Accident Consolidated PB4Y-1 Liberator 32065,
ASN logo
ASN Wikibase Occurrence # 81159
This information is added by users of ASN. Neither ASN nor the Flight Safety Foundation are responsible for the completeness or correctness of this information. If you feel this information is incomplete or incorrect, you can submit corrected information.

Date:Sunday 2 January 1944
Type:Silhouette image of generic B24 model; specific model in this crash may look slightly different    
Consolidated PB4Y-1 Liberator
Owner/operator:VB-107 US Navy
Registration: 32065
Fatalities:Fatalities: 10 / Occupants: 10
Aircraft damage: Aircraft missing
Location:70-90 miles off Ascension Island -   Atlantic Ocean
Phase: En route
Departure airport:
Destination airport:
At the start of January 1944, three German blockade runners coming from the Netherlands East Indies, the Rio Grande (6062 GRT, that departed Soerabaja around 29 October 1943), the Weserland (6528 GRT, that departed Batavia on 22 November) and the Burgenland (7230 GRT, that departed Batavia around 25 November) were in the South Atlantic and sailing north towards Europe.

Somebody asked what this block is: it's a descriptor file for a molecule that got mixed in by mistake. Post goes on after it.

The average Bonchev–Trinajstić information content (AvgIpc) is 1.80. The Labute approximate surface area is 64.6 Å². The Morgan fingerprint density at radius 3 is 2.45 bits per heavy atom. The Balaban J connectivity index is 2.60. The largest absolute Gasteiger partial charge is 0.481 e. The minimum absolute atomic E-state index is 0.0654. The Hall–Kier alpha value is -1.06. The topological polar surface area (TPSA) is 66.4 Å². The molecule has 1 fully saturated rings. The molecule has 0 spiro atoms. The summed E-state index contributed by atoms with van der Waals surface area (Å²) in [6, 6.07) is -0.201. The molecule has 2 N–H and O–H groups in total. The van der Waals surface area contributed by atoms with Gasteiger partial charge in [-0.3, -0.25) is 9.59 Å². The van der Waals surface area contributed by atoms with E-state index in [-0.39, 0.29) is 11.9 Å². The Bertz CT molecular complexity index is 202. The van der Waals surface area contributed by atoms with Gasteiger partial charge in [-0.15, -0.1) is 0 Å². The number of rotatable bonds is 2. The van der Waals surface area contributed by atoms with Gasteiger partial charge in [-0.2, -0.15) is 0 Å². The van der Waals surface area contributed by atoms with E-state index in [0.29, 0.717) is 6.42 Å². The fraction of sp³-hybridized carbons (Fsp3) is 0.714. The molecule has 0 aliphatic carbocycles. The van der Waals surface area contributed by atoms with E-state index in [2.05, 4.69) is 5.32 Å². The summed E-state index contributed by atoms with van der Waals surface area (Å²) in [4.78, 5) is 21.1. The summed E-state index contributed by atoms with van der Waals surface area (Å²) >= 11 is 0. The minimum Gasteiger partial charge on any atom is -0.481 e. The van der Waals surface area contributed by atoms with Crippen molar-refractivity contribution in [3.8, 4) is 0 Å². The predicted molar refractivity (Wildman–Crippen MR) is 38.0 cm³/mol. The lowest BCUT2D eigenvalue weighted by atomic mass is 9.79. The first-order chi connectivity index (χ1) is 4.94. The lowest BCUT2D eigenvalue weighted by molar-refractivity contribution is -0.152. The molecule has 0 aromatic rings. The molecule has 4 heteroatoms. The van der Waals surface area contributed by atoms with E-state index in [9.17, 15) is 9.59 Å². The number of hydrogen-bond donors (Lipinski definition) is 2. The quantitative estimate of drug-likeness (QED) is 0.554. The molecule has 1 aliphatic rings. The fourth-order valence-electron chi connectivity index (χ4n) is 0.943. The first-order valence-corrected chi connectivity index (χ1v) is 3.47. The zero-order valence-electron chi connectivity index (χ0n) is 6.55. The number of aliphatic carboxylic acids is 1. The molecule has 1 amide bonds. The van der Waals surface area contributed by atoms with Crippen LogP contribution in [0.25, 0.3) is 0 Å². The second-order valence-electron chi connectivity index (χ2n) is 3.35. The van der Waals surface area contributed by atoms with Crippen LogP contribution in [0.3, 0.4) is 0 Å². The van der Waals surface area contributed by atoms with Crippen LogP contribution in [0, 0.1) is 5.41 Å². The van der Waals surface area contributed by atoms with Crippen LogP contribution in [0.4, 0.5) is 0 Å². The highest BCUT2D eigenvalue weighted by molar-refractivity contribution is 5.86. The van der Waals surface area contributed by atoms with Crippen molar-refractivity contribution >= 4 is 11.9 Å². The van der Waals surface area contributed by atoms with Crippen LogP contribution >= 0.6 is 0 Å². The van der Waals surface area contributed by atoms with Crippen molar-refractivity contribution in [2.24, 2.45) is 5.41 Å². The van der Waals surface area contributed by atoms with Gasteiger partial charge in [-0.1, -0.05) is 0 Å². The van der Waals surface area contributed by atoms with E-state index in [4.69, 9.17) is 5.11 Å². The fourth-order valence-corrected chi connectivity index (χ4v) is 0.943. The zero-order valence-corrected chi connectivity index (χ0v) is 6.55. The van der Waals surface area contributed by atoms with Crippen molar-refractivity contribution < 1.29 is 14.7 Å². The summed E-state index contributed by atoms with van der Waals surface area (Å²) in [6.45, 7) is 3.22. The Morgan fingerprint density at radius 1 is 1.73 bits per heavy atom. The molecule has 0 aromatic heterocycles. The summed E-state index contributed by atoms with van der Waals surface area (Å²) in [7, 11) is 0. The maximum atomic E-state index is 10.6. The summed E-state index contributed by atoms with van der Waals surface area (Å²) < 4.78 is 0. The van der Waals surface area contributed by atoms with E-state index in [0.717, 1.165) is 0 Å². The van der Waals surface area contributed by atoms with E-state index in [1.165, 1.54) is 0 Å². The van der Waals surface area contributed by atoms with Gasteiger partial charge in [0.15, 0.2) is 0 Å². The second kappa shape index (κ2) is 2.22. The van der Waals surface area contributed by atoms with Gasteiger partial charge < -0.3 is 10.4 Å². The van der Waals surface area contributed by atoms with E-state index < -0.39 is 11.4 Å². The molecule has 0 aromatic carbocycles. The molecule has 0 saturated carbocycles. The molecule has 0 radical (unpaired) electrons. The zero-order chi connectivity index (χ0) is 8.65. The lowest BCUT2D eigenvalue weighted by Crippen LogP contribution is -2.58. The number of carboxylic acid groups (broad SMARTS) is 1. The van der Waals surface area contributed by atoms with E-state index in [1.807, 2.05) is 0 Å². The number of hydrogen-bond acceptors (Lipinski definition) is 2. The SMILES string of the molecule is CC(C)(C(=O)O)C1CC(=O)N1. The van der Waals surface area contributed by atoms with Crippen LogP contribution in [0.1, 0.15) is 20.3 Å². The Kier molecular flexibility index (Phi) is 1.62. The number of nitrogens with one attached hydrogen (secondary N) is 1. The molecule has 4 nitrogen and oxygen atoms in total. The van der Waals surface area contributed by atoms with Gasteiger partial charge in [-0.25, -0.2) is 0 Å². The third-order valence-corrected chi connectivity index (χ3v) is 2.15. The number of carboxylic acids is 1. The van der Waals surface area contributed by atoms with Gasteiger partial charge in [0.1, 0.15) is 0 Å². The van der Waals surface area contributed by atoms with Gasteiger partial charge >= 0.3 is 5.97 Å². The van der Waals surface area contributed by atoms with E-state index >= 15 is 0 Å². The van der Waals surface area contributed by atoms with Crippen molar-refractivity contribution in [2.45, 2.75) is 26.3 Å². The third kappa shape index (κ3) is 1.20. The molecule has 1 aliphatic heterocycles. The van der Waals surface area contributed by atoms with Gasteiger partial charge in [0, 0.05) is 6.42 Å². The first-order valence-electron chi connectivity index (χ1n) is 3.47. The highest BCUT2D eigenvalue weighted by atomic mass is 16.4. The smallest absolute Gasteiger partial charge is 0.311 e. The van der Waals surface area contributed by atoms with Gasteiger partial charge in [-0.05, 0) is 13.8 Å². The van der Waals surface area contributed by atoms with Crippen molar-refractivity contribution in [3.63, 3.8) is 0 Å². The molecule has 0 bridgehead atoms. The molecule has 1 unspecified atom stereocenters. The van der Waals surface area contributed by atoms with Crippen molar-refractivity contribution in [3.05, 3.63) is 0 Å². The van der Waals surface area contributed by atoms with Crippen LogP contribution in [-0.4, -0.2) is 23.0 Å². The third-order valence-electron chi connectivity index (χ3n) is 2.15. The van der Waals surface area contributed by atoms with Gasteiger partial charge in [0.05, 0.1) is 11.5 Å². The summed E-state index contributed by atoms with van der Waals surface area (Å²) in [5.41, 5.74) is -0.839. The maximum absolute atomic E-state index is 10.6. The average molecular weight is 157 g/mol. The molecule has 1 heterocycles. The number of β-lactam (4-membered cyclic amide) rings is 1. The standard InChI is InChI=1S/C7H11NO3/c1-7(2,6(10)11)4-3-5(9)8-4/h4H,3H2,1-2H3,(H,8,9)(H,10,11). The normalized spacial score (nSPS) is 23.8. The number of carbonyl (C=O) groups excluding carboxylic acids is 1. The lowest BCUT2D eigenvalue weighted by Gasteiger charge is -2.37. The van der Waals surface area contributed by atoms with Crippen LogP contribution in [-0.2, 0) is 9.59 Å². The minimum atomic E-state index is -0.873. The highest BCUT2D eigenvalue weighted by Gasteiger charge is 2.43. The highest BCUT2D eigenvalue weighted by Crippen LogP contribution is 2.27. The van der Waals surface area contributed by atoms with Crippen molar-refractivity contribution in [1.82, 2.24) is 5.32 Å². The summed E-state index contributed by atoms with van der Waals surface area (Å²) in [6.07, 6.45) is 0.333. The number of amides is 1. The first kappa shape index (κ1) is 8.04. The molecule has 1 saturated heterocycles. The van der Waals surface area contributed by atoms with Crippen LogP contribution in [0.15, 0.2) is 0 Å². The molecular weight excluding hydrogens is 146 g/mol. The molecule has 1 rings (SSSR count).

The first of the German ships was the Weserland. Her coming was no particular surprise to the 4th US Fleet, since advance information had already been received to the effect that blockade runners would shortly have to be dealt with. This news had led to the establishment of an air blockade barrier. The barrier operations were designed to close to enemy ships practically the whole extent of the South Atlantic narrows between Africa and Brazil. The barrier proved effective. No unplotted northbound vessel passed through the Western South Atlantic during the time it was in effect.

On 1 January 1944, the eleven PB4Y-1 and fifteen crews of VB-107 were assigned to this patrol. Six planes and nine crews operated from Widewake Field, Ascension Island, while five planes and six crews worked out of Natal, Brazil. The unit had its sole mission the maintenance of a barrier patrol to intercept enemy blockade runners known to be traveling northward through the South Atlantic. They should then guide the ships of TF 41 (the light cruisers USS Omaha, Milwaukee, Cincinnati, Marblehead and Memphis and several destroyers) towards the runners, or attack them with bombs.